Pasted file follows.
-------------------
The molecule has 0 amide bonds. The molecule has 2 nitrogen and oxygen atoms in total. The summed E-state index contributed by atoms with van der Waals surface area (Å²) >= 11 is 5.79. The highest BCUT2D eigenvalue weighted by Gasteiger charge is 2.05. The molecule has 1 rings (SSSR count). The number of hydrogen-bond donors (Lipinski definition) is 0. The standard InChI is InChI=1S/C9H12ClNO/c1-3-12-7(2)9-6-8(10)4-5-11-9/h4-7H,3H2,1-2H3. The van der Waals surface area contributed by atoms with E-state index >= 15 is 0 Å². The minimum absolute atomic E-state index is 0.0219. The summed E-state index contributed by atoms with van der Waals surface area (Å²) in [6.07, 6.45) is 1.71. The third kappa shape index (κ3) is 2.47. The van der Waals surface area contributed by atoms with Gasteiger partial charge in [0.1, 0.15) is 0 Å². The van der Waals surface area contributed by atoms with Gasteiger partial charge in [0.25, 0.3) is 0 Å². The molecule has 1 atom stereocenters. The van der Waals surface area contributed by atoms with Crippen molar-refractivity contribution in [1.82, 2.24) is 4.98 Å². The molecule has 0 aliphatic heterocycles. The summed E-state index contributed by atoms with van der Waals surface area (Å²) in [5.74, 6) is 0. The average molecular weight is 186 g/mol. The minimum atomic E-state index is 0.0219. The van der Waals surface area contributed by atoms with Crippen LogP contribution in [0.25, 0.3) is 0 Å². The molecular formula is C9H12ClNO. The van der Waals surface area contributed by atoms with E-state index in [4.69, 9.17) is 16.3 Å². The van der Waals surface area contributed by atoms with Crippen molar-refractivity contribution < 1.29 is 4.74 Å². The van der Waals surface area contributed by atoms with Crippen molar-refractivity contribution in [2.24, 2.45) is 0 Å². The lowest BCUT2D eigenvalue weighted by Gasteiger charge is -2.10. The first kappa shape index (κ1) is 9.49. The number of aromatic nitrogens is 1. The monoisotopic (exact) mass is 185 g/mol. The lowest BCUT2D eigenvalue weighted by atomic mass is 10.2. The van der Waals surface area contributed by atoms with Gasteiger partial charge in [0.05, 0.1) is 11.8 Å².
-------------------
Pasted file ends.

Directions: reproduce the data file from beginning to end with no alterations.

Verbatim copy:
The molecule has 0 amide bonds. The molecule has 2 nitrogen and oxygen atoms in total. The summed E-state index contributed by atoms with van der Waals surface area (Å²) >= 11 is 5.79. The highest BCUT2D eigenvalue weighted by Gasteiger charge is 2.05. The molecule has 1 rings (SSSR count). The number of hydrogen-bond donors (Lipinski definition) is 0. The standard InChI is InChI=1S/C9H12ClNO/c1-3-12-7(2)9-6-8(10)4-5-11-9/h4-7H,3H2,1-2H3. The van der Waals surface area contributed by atoms with E-state index >= 15 is 0 Å². The minimum absolute atomic E-state index is 0.0219. The summed E-state index contributed by atoms with van der Waals surface area (Å²) in [6.07, 6.45) is 1.71. The third kappa shape index (κ3) is 2.47. The van der Waals surface area contributed by atoms with Gasteiger partial charge in [0.1, 0.15) is 0 Å². The van der Waals surface area contributed by atoms with Gasteiger partial charge in [0.25, 0.3) is 0 Å². The molecule has 1 atom stereocenters. The van der Waals surface area contributed by atoms with Crippen molar-refractivity contribution in [1.82, 2.24) is 4.98 Å². The molecule has 0 aliphatic heterocycles. The summed E-state index contributed by atoms with van der Waals surface area (Å²) in [5.74, 6) is 0. The average molecular weight is 186 g/mol. The minimum atomic E-state index is 0.0219. The van der Waals surface area contributed by atoms with Crippen LogP contribution in [0.25, 0.3) is 0 Å². The molecular formula is C9H12ClNO. The van der Waals surface area contributed by atoms with E-state index in [4.69, 9.17) is 16.3 Å². The van der Waals surface area contributed by atoms with Crippen molar-refractivity contribution < 1.29 is 4.74 Å². The van der Waals surface area contributed by atoms with Crippen molar-refractivity contribution in [2.24, 2.45) is 0 Å². The lowest BCUT2D eigenvalue weighted by Gasteiger charge is -2.10. The first kappa shape index (κ1) is 9.49. The number of aromatic nitrogens is 1. The monoisotopic (exact) mass is 185 g/mol. The lowest BCUT2D eigenvalue weighted by atomic mass is 10.2. The van der Waals surface area contributed by atoms with Gasteiger partial charge in [0.05, 0.1) is 11.8 Å².